Mancunian John Maher – ex drummer with the Buzzcocks turned photographer, discovered abandoned croft houses when taking outdoor night-time photographs on the remote Isle of Harris where he now lives. Blue Chair was one of many hauntingly emotive images displayed in his 2015-2016 exhibition ‘Nobody’s Home’. The remote location of the crofters’ cottages – many of which were built before the roads and are even now only accessible on foot – means they (mostly) lie undisturbed and untroubled by humans. A memorial to past lives.
The image denotes a scene of disruption and abandonment. We are immediately steered to the blue chair via the title of the photograph. In fine condition it takes precedence over the disintegrating dust covered sofa. The viewer attempts to unpick the scene, but the gaze returns to the vacant blue chair. In the book, Camera Lucida, (1) Roland Barthes comments, “the photograph does not necessarily say what is no longer, but only and for certain what has been”. In Maher’s image we know that ‘someone’ has been there, traces remain, but the event has passed. Other signifiers serve to arouse curiosity. On the dated coffee table lies a bunch of plastic (or silk) flowers still attached to its foam oasis, but where is the vase? Hanging from an electric cable is a 1997 calendar. The traditional focal point, the fireplace, has attracted a collection of objects. Shiny winners’ cup stands upright and proud on the mantelpiece. An ornate mirror hangs intact, serene as it reflects upon the destruction, ready to capture the uneasy expressions of any visitors.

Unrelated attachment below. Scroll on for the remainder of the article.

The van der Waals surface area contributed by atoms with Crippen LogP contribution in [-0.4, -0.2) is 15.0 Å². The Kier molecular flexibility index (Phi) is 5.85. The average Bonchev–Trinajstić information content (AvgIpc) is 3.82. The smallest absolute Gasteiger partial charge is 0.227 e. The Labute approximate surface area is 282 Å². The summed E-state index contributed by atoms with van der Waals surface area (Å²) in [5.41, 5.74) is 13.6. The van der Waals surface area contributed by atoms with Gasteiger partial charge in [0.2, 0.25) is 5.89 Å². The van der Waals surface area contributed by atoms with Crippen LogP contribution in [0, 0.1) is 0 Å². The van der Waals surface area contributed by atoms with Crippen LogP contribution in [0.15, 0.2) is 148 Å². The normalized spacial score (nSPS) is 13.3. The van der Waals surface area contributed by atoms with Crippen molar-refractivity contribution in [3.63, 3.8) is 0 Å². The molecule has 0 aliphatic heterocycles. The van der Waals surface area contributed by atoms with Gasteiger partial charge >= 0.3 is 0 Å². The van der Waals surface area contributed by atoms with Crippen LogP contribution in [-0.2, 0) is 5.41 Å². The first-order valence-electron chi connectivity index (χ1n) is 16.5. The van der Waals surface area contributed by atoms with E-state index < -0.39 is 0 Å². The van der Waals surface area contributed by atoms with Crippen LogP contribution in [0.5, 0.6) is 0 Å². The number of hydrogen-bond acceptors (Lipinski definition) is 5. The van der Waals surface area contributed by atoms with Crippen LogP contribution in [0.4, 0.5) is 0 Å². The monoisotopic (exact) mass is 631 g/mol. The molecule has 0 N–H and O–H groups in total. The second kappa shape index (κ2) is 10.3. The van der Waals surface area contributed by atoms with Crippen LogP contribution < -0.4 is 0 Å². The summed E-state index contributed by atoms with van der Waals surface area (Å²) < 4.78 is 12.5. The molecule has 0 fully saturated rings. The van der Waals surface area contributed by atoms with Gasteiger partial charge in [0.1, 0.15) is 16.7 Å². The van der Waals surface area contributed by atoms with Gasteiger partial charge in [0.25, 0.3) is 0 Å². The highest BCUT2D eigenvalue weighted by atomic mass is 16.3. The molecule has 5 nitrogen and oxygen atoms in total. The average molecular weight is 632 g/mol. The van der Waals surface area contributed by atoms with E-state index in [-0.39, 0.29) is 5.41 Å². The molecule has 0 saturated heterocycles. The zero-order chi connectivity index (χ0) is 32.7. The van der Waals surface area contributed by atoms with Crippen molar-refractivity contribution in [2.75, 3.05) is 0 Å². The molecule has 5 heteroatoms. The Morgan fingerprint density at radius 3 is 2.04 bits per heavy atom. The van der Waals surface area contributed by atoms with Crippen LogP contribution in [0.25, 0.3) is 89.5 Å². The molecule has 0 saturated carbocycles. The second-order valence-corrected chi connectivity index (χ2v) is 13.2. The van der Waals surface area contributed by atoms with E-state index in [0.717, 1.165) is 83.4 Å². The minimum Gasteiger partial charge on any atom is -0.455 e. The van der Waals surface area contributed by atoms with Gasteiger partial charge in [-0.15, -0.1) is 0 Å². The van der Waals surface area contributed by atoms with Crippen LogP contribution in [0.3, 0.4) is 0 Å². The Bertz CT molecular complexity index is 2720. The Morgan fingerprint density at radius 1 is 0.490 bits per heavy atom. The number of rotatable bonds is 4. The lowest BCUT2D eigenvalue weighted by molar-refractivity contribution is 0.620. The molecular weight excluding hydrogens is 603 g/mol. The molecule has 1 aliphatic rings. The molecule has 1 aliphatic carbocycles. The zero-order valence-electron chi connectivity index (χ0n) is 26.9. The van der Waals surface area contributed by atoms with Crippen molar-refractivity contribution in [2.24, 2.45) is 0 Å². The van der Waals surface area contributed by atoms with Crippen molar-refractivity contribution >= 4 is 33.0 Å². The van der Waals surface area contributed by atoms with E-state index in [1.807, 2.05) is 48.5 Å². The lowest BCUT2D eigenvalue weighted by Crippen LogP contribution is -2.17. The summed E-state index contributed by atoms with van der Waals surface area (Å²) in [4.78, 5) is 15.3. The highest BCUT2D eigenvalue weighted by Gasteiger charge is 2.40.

In Camera Lucida Barthes contemplates a photograph of his mother as a child (the Winter Garden Photograph); he proclaims that he cannot reproduce the image because it exists only for him “For you it would be nothing but an indifferent picture….for you no wound”. Barthes, then, argues that for those unconnected to the photograph, it would merely be a visual record. In the case of Blue Chair, does this mean we remain within the limits, showing only a polite and general interest in the photograph (the studium)? But maybe something in the scene does “shoot out like an arrow and pierce me” (the punctum).
The photograph – in this instance taken with a large format 1960s Sinar Norma plate camera was taken from eye level, using a small depth of field and ‘in close’. It transports the viewer into the heart of the scene. Artificial lighting was necessary to illuminate the scene, enhancing natural colours and highlighting shape and form. The image is framed with walls of peeling paper and a collapsing ceiling.
This is a found scene, not staged or constructed, although one may question the ostensibly polished blue chair. Has it been placed there at a later date? Did the photographer introduce it to the scene? Or is it reality “touched up”? If the truth lies in any of the above, then one must ponder why and what the significance is.
It brings to mind Jeff Wall’s The Destroyed Room 1978, in which his staged scene displays similar disarray. However, the fact that Wall’s image is constructed dissociates it from Maher’s image. Blue Chair is very real, real in the sense that this was (is) somebody’s home. It cannot be easy for the viewer to glance quickly and then move on, it captures the gaze, forces the viewer to become involved, to deconstruct the scene and possibly weave in their own experiences…contemplating their own lives…perhaps confronting their own absences.